In this example, we have two by 50 training data and two by 100 validation data. The end goal is to construct a regression model. The first column is an input and the second column is a target or in the other words respondent variable. We are going to use Gaussian Function as a Radial Basis Function component for the neural network and use Gradient Descent as an optimizer. To initialize Gaussian Functions' center and width, we are going to run the K-means algorithm and take means as a center for the Gaussian Function and the maximum distance between cluster elements and its mean as a width for the same function. We are going to run this pipeline with a different amount of Gaussian Experts in the other words with different hidden layer sizes and evaluate their performance so that we can observe one underfitting model, one overfitting model, and one good fit model.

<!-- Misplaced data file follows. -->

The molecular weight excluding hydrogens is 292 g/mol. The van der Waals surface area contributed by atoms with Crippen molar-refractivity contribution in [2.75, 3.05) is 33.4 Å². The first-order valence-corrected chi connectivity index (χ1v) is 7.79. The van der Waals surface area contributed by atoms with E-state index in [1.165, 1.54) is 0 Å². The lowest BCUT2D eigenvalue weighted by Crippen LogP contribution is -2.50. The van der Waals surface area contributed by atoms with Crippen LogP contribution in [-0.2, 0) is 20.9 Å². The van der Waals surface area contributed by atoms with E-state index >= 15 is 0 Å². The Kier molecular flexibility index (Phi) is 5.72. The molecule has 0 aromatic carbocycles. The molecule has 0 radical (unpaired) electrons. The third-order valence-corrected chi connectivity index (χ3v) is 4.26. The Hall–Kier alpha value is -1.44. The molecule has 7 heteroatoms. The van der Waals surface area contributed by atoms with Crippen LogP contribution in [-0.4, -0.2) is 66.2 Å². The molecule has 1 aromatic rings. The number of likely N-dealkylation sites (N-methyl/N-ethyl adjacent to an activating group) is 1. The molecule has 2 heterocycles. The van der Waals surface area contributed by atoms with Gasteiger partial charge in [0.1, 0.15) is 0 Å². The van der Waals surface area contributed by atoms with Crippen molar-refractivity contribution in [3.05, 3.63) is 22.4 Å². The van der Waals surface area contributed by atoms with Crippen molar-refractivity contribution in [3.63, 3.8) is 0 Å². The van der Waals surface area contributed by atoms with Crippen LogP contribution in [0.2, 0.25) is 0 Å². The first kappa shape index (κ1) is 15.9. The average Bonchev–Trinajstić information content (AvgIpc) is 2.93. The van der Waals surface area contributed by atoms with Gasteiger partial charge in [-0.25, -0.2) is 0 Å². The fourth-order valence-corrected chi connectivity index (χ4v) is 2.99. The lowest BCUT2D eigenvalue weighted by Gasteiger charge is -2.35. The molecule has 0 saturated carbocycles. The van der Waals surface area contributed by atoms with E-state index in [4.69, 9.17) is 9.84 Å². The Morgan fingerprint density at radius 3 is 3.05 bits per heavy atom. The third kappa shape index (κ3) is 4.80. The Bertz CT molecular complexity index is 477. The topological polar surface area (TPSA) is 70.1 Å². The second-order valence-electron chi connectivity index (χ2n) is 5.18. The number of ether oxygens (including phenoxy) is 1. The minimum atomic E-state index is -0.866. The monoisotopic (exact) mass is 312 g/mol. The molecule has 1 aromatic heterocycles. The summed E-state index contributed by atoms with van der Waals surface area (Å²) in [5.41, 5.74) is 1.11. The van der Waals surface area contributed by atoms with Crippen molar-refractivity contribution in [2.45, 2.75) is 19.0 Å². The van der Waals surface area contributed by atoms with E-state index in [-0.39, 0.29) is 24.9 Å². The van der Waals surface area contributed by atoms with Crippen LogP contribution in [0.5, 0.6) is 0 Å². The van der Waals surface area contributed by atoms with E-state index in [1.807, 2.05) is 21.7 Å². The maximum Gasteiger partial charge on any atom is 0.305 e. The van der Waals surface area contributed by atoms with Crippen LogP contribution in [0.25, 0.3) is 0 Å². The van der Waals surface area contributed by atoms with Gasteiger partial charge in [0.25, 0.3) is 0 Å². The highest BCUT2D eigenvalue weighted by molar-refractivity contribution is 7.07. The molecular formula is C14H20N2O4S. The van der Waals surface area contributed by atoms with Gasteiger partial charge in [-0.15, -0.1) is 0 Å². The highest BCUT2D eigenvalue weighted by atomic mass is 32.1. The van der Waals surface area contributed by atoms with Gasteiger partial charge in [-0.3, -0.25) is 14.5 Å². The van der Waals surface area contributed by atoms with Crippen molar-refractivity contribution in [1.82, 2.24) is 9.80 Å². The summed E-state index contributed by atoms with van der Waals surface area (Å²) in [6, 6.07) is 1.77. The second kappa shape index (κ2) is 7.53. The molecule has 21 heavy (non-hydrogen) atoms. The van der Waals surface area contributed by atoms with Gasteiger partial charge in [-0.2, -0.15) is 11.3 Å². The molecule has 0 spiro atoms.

```
def trainAndGetModel(rbfCount: Int, training:Vector[(Vector[Double], Vector[Double])]) = {
val kmeansImpl = KMeansImpl(seed = 1990, k = rbfCount, eta = 1E-5, data = training.map(_._1))
val clusters = kmeansImpl()
val radialBasisFunctions = clusters.map { case (means, cluster) => GaussianFunction(width = cluster.map(it => kmeansImpl(it, means)).max, center = means) }
val net = new RadialBasisFunctionNetwork(nIn = 1,rbfs = radialBasisFunctions,nOut = 1)
for (i <- 0 to 500)
net.fit(training,0.1)
net
}
val models =
(for{i <- 1 to 10} yield {
( i -> trainAndGetModel(rbfCount=i,trainingData))
})
```

### Visualization